Raheem Akingbolu reports on the recent acquisition of the National Banking Licence by Advan La Fayette Microfinance Bank and the implication of the development for the nation’s small and medium scale enterprises
While the ministry of industry, trade and investment has been vaunting the giant strides it has made in the area of strengthening small and medium scale entrepreneurs, it is still an open secret that access to capital by small and medium scale entrepreneurs is still an issue. Even when some players in that sector access funds, the conditions that are attached to such facilities are enough to discourage them from even taking such facilities.
Chinyere Nweze, a restauranteur, , who also runs a water-producing factory, told THISDAY that she was discouraged from taking a loan facility from a new generation bank when she was given the conditions she has to meet before she could access such loan. She said she had had to source funds from family and friends, but she admitted it has not been easy.
She said, “It is always difficult to get individuals to advance you loan facilities,” Ogu stated. “While some might even be willing to help out, the fact is that they too have pressing needs which require finance. Therefore, while your target may be, say N500,000, you will be lucky if you get up to N150,000.”
And that is where microfinance banks come into the picture. One new entrant into the growing list of these banks is Advans La Fayette Microfinance Bank. Recently, the Central Bank of Nigeria(CBN), granted La Fayette a national microfinance banking licence. It was a major achievement for the bank which has been operating as a regional player since its inception more than five years ago.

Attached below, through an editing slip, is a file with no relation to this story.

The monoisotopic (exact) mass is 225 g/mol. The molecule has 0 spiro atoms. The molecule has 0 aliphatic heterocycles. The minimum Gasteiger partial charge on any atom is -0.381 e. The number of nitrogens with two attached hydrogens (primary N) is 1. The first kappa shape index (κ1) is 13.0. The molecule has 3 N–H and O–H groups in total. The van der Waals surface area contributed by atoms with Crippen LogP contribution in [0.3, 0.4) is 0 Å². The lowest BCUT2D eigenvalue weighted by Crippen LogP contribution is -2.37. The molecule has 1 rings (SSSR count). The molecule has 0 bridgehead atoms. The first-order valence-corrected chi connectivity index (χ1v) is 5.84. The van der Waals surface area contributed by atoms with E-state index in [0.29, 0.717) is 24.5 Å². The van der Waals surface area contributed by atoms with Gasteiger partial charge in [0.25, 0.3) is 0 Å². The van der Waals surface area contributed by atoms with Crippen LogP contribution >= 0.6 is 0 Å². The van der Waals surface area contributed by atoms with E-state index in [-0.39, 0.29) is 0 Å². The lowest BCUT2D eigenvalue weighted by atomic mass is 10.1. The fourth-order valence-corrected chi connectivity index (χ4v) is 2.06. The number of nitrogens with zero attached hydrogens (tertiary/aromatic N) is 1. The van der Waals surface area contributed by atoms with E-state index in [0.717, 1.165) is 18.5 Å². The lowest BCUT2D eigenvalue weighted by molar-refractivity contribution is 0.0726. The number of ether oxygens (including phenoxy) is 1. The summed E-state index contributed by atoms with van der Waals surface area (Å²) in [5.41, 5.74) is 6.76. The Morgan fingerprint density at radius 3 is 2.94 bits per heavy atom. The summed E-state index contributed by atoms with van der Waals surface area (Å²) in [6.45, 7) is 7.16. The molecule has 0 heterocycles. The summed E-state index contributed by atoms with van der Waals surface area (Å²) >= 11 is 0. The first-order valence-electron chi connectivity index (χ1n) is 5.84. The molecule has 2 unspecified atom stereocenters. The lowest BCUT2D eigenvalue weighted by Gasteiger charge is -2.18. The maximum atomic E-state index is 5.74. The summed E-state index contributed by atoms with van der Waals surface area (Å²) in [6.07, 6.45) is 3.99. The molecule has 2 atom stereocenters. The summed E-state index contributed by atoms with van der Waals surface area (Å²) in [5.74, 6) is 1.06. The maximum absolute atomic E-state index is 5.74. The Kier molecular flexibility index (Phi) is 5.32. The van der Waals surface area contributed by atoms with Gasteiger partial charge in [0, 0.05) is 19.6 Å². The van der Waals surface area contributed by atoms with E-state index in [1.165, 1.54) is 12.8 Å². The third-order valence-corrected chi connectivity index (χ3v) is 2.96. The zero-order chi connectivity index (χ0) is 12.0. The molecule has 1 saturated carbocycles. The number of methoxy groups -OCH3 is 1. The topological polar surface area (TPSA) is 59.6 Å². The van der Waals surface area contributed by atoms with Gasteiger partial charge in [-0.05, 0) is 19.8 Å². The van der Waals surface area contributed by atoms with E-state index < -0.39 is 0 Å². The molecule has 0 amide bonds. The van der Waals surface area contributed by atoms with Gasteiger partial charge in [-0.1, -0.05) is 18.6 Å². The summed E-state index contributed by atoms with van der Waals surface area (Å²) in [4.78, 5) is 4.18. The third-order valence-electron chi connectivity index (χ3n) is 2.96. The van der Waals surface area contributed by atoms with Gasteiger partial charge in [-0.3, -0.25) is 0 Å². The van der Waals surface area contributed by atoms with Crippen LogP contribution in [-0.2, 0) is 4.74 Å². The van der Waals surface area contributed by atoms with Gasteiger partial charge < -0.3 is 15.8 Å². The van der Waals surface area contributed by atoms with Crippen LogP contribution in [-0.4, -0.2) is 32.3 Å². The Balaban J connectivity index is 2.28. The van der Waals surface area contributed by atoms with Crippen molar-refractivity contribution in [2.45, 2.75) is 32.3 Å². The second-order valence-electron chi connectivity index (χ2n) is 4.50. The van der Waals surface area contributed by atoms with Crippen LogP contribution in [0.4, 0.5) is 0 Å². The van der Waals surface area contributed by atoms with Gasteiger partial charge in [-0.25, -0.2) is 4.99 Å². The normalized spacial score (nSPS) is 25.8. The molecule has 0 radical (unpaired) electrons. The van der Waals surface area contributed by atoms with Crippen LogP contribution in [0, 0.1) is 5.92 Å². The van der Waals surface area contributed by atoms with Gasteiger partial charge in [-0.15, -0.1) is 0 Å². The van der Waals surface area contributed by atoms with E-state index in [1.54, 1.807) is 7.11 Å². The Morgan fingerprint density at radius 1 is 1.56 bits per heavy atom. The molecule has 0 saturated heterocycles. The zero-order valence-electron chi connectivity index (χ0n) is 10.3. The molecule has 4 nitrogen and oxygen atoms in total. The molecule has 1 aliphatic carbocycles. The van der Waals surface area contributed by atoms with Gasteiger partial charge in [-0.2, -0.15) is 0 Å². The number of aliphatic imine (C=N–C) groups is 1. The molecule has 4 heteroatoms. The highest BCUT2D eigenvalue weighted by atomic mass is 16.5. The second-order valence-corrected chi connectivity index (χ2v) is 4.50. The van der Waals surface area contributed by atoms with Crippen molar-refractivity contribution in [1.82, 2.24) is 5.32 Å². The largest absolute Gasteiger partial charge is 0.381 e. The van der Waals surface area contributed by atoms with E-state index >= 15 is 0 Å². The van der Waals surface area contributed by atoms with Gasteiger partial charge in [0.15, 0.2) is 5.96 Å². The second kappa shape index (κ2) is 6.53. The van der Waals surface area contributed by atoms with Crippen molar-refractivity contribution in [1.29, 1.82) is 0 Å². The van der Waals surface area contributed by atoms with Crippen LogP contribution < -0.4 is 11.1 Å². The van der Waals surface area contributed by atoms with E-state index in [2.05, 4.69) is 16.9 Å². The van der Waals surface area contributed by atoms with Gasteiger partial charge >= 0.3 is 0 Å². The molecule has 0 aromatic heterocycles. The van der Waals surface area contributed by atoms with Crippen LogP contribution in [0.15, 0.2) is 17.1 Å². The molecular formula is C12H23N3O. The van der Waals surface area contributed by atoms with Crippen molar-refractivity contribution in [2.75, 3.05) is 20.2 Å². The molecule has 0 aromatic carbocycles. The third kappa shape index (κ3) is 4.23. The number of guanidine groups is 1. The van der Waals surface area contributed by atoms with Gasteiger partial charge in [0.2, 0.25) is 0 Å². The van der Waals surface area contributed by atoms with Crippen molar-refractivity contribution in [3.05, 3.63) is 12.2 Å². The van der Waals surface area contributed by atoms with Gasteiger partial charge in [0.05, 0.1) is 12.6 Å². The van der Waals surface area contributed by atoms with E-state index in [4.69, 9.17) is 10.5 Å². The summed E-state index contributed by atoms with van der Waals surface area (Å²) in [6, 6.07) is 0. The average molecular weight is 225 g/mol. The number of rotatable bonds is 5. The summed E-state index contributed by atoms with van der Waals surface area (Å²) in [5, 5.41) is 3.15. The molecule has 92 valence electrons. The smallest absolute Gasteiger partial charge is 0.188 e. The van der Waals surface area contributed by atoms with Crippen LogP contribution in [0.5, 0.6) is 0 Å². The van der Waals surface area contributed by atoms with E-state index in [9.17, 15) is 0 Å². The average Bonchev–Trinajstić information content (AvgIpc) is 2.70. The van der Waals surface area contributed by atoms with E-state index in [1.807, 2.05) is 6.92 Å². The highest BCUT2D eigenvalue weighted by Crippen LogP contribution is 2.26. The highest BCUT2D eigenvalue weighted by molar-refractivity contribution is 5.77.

Even the ownership structure of the bank is an indication of the growing confidence of foreigners in the nation’s economy. The bank is majorly owned by French nationals, who have been in Nigeria for over six years now.
“The coming of these individuals to Nigeria and invest, despite the negative stories being peddled about the country was an indication of their abiding faith in Nigeria and its business environment,” a top official of the bank who did not want his name in print told THISDAY shortly after the bank received the CBN nod to operate nationally.
And even the granting of the licence by the CBN was a result of the bank’s unrelenting efforts to break every barrier standing between them and becoming a national financial institution. And now, the determination now is to build on its success over the years.
“With this new development, (attaining CBN National Banking Licence) Advans-La Fayette Microfinance Bank is poised to become one of the major players in the nation’s financial industry,” Guillaume Valence, the managing director and chief executive officer of the bank, told THISDAY. “We are not in the industry to make up the number; we are here to provide a kind of service that will be second to none. We want to earn the confidence of the banking world and we will achieve that.”
A member of the Advans Group, La Fayette was licensed as a financial institution by the apex bank in 2012 and started offering a complete range of financial services and means of payment for its customers including savings accounts, current accounts and fixed deposit accounts. Now, it has been licensed to operate nationally.